Darrell, retired in 2009 from the Sacramento Police Department. Where he worked his way up the ranks, retiring as a captain. Darrell held various positions in the police department including, gang detective, patrol sergeant, narcotics and vice sergeant, Internal Affairs sergeant, lieutenant, Watch Commander, Metro Executive Lieutenant, Special Ops lieutenant (K-9, SWAT, EOD). As captain, Darrell served as Captain of the Special Investigations Detail, which includes the gang and narcotics units.
Darrell’s focus on alternative policing methods with kids began while he was supervising the School Resources Officers that provide security for the Sacramento City Unified School District (SCUSD) and Natomas School District. He noticed that if kids were given alternatives options and positive direction, they performed better in school and stayed out of trouble. Darrell was the first officer from the Sacramento Police Department to attend and graduate from the Los Angeles Police Department West Point Leadership Program. Darrell has been recognized with resolutions from the California State Senate and Assembly for his work on investigating and suppressing Asian gangs in Sacramento.
A firm believer in community engagement leading to positive outcomes, Darrell has worked to organize monthly community food truck events, which have engaged thousands of constituents. An advocate for Sacramento’s food culture, he worked with members of the Sacramento food community to proclaim Sacramento America’s Farm to Fork Capital.
In addition to his distinguished service to the community as a Council Member and police captain, Darrell has spent innumerable personal house supporting organizations including the Council of Asian Pacific Islanders Together for Advocacy and Leadership (CAPITAL), My Sister’s House Domestic Violence Shelter, Sacramento District Attorney Citizen Academy, and the Organization of Chinese Americans.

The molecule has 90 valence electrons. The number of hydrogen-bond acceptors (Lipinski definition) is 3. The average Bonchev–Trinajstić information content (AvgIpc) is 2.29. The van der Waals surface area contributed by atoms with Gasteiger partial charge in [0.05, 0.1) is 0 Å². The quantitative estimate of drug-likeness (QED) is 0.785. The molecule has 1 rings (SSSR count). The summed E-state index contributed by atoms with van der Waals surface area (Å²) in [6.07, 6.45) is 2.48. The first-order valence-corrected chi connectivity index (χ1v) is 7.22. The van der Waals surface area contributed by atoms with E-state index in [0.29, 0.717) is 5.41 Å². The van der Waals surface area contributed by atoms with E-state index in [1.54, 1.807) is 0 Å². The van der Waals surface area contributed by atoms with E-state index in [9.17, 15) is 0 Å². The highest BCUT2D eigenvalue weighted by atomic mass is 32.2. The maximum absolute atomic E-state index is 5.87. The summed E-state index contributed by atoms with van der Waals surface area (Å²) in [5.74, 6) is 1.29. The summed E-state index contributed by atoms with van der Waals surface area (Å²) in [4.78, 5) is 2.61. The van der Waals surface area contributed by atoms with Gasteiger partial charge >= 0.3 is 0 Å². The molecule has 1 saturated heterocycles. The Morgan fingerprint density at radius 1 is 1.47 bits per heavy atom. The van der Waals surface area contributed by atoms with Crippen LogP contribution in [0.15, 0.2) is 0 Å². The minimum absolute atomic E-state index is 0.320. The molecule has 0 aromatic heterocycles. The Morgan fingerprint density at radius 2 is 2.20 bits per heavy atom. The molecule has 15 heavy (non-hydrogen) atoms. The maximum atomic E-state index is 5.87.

Darrell is married to his wife Joy, who works for the State of California, and has three children that have attended local schools. Darrell’s twin brother, Derrick, is a prominent local restaurateur.
As a candidate for Assembly, I committed myself to expand college opportunity by stopping tuition increases. I committed myself to protecting the Delta and the water supplies farmers in our region need. I remain clear on my commitment to closing tax loopholes that result in misery for those who rely on public services and harsh cuts to the public servants who provide those services.
Tim Gorsulowsky was raised in Shreveport, Louisiana where he learned, and continues to live with, the highest level of moral character. While in Louisiana, Tim graduated with a bachelor’s degree in Business from East Texas Baptist University with continuing education in the MBA program.
In 1987, after graduating from college, Tim moved to California to assist his brother with organizing a new dermatology surgical practice. While in California, the opportunity arose to open a security services company in San Jose. This company started in 1994 ultimately expanded into a 165-employee operation with more than $4 million in annual revenue.
Tim’s philosophy offered in the business sector was to always treat the employees with high regard, while continually giving the client personal attention to detail. It was unusual to maintain an employee and contract base for an extended five to 10 years, but Tim’s philosophy and business technique proved this longevity could actually be accomplished.